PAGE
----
He said: “Look, it’s going to be very close here in Chester. I’m Chester born and bred. I want the best for this city and if elected I will work hard every day to improve the quality of life for everyone who lives here. That means getting the right Brexit deal for Chester because jobs and businesses and families will be directly affected.

Government minister Chris Grayling and Chester Conservative candidate Will Gallagher being pursued through Upton by anti-fracking campaigners(Image: UGC)

“It means locking in the economic progress we’ve made, creating jobs, starting new businesses. It means bringing our city centre to life with thriving shops, making the most of our history. It means better transport infrastructure, dealing with some of the traffic pinch points and improving our train services.

“It also means making Chester a city that works for everyone with more affordable family housing and the infrastructure that goes with it. Chester has a unique position in this election because the decision here will influence the outcome of the election as a whole and a vote for anyone other than me makes it more likely that Jeremy Corbyn will be your Prime Minister on June 9.”

The Chronicle has heard murmurings from local Tories that many were upset at local activist Simon Eardley being removed from the list of candidates at the selection meeting where Mr Gallagher was chosen. The suggestion is that some have been unwilling to campaign for Mr Gallagher, with one prominent Tory apparently claiming they would rather vote for Chris Matheson.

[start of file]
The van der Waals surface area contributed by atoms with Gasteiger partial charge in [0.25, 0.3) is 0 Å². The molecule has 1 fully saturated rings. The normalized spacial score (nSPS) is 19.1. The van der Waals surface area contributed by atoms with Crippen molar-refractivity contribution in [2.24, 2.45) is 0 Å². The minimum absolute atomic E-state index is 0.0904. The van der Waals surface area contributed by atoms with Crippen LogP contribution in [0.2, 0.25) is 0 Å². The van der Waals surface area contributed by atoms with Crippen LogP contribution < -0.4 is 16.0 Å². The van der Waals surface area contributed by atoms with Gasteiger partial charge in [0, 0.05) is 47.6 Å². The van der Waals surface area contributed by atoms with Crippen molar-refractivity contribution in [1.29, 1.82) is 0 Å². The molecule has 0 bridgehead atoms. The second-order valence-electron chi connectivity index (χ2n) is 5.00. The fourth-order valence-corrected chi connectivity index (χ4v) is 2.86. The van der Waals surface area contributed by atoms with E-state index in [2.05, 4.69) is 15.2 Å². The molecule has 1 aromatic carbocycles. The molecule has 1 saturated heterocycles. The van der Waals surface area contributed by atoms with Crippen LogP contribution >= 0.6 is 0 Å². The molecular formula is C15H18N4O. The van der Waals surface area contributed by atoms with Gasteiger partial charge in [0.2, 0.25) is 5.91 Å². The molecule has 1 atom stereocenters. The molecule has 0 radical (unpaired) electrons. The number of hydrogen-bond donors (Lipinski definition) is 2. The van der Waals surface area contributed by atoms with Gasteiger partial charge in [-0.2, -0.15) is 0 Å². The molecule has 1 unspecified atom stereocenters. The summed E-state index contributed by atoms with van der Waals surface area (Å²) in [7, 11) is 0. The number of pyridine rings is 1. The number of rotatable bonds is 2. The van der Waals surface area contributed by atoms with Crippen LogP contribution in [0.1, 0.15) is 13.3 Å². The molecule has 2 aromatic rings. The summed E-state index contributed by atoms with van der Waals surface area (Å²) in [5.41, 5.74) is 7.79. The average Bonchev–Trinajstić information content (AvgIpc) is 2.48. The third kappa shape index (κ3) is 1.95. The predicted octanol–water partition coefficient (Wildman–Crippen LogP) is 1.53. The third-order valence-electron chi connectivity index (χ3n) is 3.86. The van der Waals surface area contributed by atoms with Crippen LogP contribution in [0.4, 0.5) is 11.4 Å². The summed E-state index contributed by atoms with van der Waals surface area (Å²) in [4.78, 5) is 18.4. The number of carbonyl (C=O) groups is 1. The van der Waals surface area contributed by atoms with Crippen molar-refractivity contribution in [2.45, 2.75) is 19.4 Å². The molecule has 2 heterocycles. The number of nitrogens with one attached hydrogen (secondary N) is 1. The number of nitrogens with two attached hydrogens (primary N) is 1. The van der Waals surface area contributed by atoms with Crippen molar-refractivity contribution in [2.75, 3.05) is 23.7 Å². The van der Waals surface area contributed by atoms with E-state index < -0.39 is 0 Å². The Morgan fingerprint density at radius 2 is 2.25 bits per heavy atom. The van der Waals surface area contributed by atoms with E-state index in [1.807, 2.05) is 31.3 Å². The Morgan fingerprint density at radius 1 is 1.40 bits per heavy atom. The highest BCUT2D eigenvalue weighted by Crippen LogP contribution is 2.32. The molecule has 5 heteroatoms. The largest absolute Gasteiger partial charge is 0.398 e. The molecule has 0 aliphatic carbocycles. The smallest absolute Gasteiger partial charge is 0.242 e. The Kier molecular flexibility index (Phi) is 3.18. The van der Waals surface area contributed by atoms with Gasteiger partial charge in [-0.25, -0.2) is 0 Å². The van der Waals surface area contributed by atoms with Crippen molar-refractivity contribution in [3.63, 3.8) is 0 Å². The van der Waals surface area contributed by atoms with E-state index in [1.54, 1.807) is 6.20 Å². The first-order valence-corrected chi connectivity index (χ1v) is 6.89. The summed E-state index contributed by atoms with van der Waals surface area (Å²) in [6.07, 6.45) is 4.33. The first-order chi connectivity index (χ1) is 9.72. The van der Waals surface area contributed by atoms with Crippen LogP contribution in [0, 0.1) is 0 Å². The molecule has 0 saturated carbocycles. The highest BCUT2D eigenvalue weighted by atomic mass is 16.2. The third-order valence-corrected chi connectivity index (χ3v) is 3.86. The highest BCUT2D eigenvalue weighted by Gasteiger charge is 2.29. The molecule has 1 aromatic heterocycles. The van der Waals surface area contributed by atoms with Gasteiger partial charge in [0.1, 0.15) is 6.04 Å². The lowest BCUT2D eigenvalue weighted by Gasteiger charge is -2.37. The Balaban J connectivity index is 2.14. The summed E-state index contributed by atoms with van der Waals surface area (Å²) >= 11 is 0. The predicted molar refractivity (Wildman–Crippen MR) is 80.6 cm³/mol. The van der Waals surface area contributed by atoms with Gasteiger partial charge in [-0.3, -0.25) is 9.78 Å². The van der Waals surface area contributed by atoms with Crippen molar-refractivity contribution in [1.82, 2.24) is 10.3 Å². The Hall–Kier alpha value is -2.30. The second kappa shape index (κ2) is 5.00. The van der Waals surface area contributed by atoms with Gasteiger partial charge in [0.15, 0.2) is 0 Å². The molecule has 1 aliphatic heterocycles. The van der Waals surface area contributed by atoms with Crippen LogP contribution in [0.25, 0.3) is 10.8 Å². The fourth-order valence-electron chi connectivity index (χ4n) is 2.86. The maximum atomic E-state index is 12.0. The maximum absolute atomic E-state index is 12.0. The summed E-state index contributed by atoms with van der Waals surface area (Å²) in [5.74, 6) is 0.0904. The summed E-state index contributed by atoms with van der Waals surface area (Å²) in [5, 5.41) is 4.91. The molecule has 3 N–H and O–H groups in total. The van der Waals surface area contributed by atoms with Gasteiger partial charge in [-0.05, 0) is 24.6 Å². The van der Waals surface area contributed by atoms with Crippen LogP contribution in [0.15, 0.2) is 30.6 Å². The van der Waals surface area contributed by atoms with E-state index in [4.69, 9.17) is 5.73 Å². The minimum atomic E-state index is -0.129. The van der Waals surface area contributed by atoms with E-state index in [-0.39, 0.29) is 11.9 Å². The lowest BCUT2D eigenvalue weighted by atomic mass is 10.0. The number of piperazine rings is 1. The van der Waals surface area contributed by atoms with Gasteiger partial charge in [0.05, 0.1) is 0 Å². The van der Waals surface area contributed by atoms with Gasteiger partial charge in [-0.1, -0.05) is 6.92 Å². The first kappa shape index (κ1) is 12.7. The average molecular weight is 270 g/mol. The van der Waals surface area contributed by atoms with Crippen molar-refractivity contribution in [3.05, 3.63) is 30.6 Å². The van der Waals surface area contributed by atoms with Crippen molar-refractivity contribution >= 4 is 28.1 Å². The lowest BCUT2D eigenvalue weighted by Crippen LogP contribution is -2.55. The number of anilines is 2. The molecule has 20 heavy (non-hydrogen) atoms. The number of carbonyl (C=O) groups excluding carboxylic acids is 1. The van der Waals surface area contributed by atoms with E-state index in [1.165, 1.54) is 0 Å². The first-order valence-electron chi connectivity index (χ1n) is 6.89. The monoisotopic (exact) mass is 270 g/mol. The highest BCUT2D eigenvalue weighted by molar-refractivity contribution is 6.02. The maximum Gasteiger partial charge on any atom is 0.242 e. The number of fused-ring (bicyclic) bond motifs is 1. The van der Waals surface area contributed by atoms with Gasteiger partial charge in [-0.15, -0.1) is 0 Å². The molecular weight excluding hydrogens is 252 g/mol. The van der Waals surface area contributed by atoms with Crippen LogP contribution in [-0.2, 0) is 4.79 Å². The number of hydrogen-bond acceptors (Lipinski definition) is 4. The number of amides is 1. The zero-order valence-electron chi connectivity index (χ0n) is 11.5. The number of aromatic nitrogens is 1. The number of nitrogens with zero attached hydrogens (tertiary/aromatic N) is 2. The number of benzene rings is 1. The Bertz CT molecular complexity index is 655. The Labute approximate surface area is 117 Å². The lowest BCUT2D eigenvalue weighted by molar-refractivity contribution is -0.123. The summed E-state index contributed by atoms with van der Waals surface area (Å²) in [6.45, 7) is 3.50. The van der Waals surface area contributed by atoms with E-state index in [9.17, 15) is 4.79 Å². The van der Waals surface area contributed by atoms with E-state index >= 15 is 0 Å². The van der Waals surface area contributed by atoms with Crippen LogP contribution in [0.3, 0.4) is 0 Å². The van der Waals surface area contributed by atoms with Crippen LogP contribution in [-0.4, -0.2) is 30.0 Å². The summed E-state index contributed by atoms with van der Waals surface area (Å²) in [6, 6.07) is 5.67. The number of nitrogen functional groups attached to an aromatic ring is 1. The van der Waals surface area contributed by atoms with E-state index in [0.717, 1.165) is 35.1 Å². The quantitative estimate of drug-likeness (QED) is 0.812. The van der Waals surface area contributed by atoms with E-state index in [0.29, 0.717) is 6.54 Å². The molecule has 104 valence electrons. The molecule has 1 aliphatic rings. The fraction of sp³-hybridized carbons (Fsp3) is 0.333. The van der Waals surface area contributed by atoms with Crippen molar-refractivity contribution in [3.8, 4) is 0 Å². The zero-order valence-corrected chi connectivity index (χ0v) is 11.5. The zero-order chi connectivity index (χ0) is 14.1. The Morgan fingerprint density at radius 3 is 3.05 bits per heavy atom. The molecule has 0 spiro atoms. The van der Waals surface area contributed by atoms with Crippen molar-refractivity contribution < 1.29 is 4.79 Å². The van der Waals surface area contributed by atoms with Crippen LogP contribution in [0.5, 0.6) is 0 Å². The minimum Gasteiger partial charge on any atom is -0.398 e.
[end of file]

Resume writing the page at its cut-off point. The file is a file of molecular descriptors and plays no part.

Mr Gallagher responded: “There was a selection meeting and I was selected.”

Chester Lib Dem parliamentary candidate Lizzie Jewkes

Lib Dem candidate Lizzie Jewkes, 59, is a grandmother and mother-of-four who lives with husband Kurt in Ellesmere Port. She runs her own management consultancy business. Mrs Jewkes is an experienced party member who first stood for parliament in 1992 and joined the party at the age of 27, in 1984.

She lays claim to being the one who came up with the idea, adopted by the Con-Lib coalition under Cameron and Clegg’s leadership, of raising the income tax threshold to £10,000, meaning the low paid wouldn’t pay any income tax.

She said: “The majority of people in Chester voted 'Remain' and Chester really needs an MP who will stand up for that and will fight to get the best possible deal and people are telling me that they are really concerned that Corbyn will not negotiate a good deal and May is blithely talking about not getting a deal at all.

Lib Dem candidate Lizzie Jewkes

"We are committed to getting the best deal possible. We believe that Britain is better off in Europe and we will fight really hard to make sure the British people do not lose out over this because, after all, most people in Chester didn’t vote to leave.”

Mrs Jewkes is aware the Lib Dems are trailing in the polls but pointed out: “Can I just point out the polls said that ‘Leave’ would lose. The polls said Trump would lose. The polls said that there would be a hung parliament in 2015 and all of these have been wrong.”